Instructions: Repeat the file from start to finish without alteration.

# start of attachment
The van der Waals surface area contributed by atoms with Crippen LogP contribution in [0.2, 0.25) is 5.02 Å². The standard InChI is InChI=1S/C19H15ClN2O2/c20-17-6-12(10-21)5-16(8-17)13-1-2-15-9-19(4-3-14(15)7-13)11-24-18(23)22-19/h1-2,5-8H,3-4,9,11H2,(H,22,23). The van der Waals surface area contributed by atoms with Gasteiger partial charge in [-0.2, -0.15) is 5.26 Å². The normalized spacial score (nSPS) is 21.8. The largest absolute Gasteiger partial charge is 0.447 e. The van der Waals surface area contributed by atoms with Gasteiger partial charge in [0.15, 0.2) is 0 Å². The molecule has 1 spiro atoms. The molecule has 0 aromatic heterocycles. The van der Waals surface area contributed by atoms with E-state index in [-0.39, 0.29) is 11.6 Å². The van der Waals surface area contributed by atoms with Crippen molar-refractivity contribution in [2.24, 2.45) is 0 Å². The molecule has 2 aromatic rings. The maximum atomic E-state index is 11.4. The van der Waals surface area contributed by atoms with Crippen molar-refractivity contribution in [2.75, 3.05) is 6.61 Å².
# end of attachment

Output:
The van der Waals surface area contributed by atoms with Crippen LogP contribution in [0.2, 0.25) is 5.02 Å². The standard InChI is InChI=1S/C19H15ClN2O2/c20-17-6-12(10-21)5-16(8-17)13-1-2-15-9-19(4-3-14(15)7-13)11-24-18(23)22-19/h1-2,5-8H,3-4,9,11H2,(H,22,23). The van der Waals surface area contributed by atoms with Gasteiger partial charge in [-0.2, -0.15) is 5.26 Å². The normalized spacial score (nSPS) is 21.8. The largest absolute Gasteiger partial charge is 0.447 e. The van der Waals surface area contributed by atoms with Gasteiger partial charge in [0.15, 0.2) is 0 Å². The molecule has 1 spiro atoms. The molecule has 0 aromatic heterocycles. The van der Waals surface area contributed by atoms with E-state index in [-0.39, 0.29) is 11.6 Å². The van der Waals surface area contributed by atoms with Crippen molar-refractivity contribution in [2.24, 2.45) is 0 Å². The molecule has 2 aromatic rings. The maximum atomic E-state index is 11.4. The van der Waals surface area contributed by atoms with Crippen molar-refractivity contribution in [2.75, 3.05) is 6.61 Å².